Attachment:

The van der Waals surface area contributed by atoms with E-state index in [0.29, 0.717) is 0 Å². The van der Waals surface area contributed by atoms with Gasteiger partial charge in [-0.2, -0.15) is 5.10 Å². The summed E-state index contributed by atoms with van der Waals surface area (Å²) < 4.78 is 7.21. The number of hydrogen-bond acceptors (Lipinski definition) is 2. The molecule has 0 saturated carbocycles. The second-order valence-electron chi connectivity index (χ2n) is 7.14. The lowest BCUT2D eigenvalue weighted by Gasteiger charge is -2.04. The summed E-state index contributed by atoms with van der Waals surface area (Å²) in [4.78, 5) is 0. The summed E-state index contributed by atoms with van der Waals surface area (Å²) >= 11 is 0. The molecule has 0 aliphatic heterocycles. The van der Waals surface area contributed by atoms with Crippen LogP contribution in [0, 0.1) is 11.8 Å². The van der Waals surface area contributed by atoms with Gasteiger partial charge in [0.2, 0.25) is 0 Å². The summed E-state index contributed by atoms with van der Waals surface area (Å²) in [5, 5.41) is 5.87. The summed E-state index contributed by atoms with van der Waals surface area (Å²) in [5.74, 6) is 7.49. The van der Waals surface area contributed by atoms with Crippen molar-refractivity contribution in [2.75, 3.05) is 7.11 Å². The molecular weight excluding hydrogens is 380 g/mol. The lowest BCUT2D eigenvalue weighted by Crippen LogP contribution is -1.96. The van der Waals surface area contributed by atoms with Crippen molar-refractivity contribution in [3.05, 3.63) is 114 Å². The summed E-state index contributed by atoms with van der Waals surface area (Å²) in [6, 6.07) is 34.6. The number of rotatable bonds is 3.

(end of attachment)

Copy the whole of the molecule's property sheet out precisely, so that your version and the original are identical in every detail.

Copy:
The van der Waals surface area contributed by atoms with E-state index in [0.29, 0.717) is 0 Å². The van der Waals surface area contributed by atoms with Gasteiger partial charge in [-0.2, -0.15) is 5.10 Å². The summed E-state index contributed by atoms with van der Waals surface area (Å²) < 4.78 is 7.21. The number of hydrogen-bond acceptors (Lipinski definition) is 2. The molecule has 0 saturated carbocycles. The second-order valence-electron chi connectivity index (χ2n) is 7.14. The lowest BCUT2D eigenvalue weighted by Gasteiger charge is -2.04. The summed E-state index contributed by atoms with van der Waals surface area (Å²) in [4.78, 5) is 0. The summed E-state index contributed by atoms with van der Waals surface area (Å²) >= 11 is 0. The molecule has 0 aliphatic heterocycles. The van der Waals surface area contributed by atoms with Crippen LogP contribution in [0, 0.1) is 11.8 Å². The van der Waals surface area contributed by atoms with Gasteiger partial charge in [0.2, 0.25) is 0 Å². The summed E-state index contributed by atoms with van der Waals surface area (Å²) in [5, 5.41) is 5.87. The summed E-state index contributed by atoms with van der Waals surface area (Å²) in [5.74, 6) is 7.49. The van der Waals surface area contributed by atoms with Crippen molar-refractivity contribution in [2.75, 3.05) is 7.11 Å². The molecular weight excluding hydrogens is 380 g/mol. The lowest BCUT2D eigenvalue weighted by Crippen LogP contribution is -1.96. The van der Waals surface area contributed by atoms with Crippen molar-refractivity contribution in [3.05, 3.63) is 114 Å². The summed E-state index contributed by atoms with van der Waals surface area (Å²) in [6, 6.07) is 34.6. The number of rotatable bonds is 3.